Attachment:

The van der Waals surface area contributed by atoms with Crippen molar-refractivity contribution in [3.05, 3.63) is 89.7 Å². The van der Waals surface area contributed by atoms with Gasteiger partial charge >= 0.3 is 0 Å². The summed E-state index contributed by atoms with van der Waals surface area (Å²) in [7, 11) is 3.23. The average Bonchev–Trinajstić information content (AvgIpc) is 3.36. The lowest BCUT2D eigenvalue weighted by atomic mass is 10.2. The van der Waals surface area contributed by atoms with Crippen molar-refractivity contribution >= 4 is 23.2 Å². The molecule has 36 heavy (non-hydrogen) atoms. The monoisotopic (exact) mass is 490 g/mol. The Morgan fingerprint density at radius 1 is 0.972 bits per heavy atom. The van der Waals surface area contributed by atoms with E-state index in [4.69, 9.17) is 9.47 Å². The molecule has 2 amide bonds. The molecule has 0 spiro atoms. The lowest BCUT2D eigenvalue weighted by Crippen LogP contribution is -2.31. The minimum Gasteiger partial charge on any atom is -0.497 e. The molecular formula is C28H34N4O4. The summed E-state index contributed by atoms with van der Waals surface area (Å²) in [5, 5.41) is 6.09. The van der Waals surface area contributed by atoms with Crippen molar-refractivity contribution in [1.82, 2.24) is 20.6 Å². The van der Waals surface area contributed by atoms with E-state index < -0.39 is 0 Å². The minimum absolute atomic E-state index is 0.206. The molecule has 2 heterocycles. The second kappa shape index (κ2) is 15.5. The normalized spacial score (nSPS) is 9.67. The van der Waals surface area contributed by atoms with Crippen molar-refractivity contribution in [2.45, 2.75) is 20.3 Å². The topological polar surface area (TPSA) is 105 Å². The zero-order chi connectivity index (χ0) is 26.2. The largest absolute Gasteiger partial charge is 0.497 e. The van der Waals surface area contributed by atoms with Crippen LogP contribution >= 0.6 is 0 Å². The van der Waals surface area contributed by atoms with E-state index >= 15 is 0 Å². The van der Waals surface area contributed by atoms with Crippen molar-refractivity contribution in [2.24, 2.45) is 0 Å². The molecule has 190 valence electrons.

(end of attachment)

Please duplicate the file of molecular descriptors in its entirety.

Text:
The van der Waals surface area contributed by atoms with Crippen molar-refractivity contribution in [3.05, 3.63) is 89.7 Å². The van der Waals surface area contributed by atoms with Gasteiger partial charge >= 0.3 is 0 Å². The summed E-state index contributed by atoms with van der Waals surface area (Å²) in [7, 11) is 3.23. The average Bonchev–Trinajstić information content (AvgIpc) is 3.36. The lowest BCUT2D eigenvalue weighted by atomic mass is 10.2. The van der Waals surface area contributed by atoms with Crippen molar-refractivity contribution >= 4 is 23.2 Å². The molecule has 36 heavy (non-hydrogen) atoms. The monoisotopic (exact) mass is 490 g/mol. The Morgan fingerprint density at radius 1 is 0.972 bits per heavy atom. The van der Waals surface area contributed by atoms with E-state index in [4.69, 9.17) is 9.47 Å². The molecule has 2 amide bonds. The molecule has 0 spiro atoms. The lowest BCUT2D eigenvalue weighted by Crippen LogP contribution is -2.31. The minimum Gasteiger partial charge on any atom is -0.497 e. The molecular formula is C28H34N4O4. The summed E-state index contributed by atoms with van der Waals surface area (Å²) in [5, 5.41) is 6.09. The van der Waals surface area contributed by atoms with Crippen molar-refractivity contribution in [1.82, 2.24) is 20.6 Å². The van der Waals surface area contributed by atoms with E-state index < -0.39 is 0 Å². The minimum absolute atomic E-state index is 0.206. The molecule has 2 heterocycles. The second kappa shape index (κ2) is 15.5. The normalized spacial score (nSPS) is 9.67. The van der Waals surface area contributed by atoms with Crippen molar-refractivity contribution in [2.45, 2.75) is 20.3 Å². The topological polar surface area (TPSA) is 105 Å². The zero-order chi connectivity index (χ0) is 26.2. The largest absolute Gasteiger partial charge is 0.497 e. The van der Waals surface area contributed by atoms with Crippen LogP contribution >= 0.6 is 0 Å². The van der Waals surface area contributed by atoms with E-state index >= 15 is 0 Å². The van der Waals surface area contributed by atoms with Crippen molar-refractivity contribution in [2.24, 2.45) is 0 Å². The molecule has 190 valence electrons.